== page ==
The Other Schoenberg (2)

Schoenberg_Green_SelfI hope no-one thinks I was ‘having a go’ at Richard Baker in that posting the other day — the one in which I dragged out my decades-old memory of the respected broadcaster’s failure to put Arnold Schoenberg’s name to a self-portrait and a clip of the great Verklärte Nacht (1899). I really wasn’t criticising him at all: my aim was simply to draw attention to the way that entire armies of music lovers have for many years been happily consigning Schoenberg’s output as a whole  — even the immediately appealing and highly approachable pieces! — to some place they themselves never have to go.

And, of course, it’s not too hard to see why this has happened. On the lowest levels of journalism, Schoenberg gets described as ‘the man who tore up the musical rule-book‘ — which is a silly and hysterical exaggeration that gives exactly the wrong impression of his creative character. At slightly higher levels of knowledge and responsibility, he’s talked about as ‘the father of atonality and serialism‘ — which is not an unreasonable description, but is problematic in that most people haven’t a clue what it means. And, at the level of actual philosophy textbooks, you’ll find a thinker like Roger Scruton accusing Schoenberg of a ‘revolt against music‘ — which is a demonstration of how someone can be an academic philosopher and still pursue a vigorous sideline as a silly old fool (see his 1994 Modern Philosophy, p. 72). With chacterisations like these in circulation, it’s easy to understand that a concert-goer who has had an unhappy experience of something containing tone-rows or Sprechstimme might decide it’s probably best if they avoid anything that has Schoenberg’s name on it. Which, as I said in that last post, is a pity– as it means they’ll miss out on a lot of very enjoyable stuff.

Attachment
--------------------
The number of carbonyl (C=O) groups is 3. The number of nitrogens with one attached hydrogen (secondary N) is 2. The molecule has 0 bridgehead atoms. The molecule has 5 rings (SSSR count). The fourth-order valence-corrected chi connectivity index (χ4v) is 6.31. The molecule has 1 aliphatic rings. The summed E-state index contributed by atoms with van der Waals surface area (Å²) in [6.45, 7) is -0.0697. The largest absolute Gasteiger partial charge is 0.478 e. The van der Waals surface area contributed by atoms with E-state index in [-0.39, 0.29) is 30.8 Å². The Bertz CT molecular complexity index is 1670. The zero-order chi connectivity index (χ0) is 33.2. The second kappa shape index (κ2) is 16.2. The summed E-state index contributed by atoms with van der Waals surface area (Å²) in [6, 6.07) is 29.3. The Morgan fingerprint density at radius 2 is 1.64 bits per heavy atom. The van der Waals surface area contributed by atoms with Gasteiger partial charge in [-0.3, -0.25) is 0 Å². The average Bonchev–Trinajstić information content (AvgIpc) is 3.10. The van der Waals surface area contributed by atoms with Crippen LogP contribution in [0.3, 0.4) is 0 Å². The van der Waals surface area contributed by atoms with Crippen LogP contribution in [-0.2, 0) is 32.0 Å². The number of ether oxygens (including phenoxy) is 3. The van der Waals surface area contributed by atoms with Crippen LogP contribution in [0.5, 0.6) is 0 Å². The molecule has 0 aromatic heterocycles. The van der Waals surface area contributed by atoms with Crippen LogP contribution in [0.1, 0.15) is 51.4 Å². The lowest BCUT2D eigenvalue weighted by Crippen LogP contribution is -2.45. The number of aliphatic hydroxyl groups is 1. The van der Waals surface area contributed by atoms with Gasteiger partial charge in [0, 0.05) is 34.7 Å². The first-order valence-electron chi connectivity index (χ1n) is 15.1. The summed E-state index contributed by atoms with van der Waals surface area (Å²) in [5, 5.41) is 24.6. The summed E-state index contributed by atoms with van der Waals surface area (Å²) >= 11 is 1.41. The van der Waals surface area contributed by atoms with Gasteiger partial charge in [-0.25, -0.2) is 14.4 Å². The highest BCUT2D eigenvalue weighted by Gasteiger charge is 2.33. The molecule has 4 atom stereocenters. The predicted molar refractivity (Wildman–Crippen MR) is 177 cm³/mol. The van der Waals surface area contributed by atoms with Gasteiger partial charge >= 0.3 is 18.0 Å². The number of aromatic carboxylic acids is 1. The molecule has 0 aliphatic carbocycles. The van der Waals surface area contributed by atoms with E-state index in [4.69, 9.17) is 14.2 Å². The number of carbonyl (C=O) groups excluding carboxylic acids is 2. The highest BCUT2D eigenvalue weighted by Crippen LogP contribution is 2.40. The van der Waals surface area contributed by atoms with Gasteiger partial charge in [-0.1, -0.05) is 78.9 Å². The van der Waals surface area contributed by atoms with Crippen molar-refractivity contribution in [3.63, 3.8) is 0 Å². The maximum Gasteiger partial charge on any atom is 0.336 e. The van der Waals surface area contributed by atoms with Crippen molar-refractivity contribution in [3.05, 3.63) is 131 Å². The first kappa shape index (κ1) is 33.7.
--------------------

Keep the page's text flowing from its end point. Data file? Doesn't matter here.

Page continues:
I’ll get to another piece of that ‘very enjoyable stuff’ in a minute; first I want to tell a little story against myself, just in case anyone still thinks I’m trying to build myself up by putting Richard Baker down. To follow all this, you just need to remember that Baker was offered a clue by Joseph Cooper that he didn’t quite ‘get’: ‘Look at that bald head: isn’t that . . . a beautiful mountain? … What is “beautiful mountain” … auf Deutsch?’

schoenberg centerWell, it so happens that my interest in Schoenberg has led me to Vienna on a few occasions — where I have actually met and spoken to all three of the composer’s American children (Nuria, Ronald and Lawrence) while we were all visiting the magnificent Arnold Schönberg Center in Schwarzenbergplatz [click on the photo] and the lovely Schönberg House out in Mödling (Joke: Q. ‘Do you like Mödling?’ A. ‘I don’t know: I’ve never Mödled…’). I bring this up not as a name-drop (though of course it is: as the first in my circle of friends to get all three autographs, I won a set of wine glasses…), but as necessary context for my story.

For, there I was — the other year — chatting to Ronald Schoenberg about such things as the family’s domestic life (apparently Schoenberg was a terrifically loving and caring father — something the world would benefit from knowing, I think); the composer’s off-duty passion for tennis (apparently he wasn’t a brilliant exponent — according to his tennis-champion son!), and the family’s eventual creation of Belmont Music as a publishing house that prints and distributes Schoenberg’s works in the USA and elsewhere.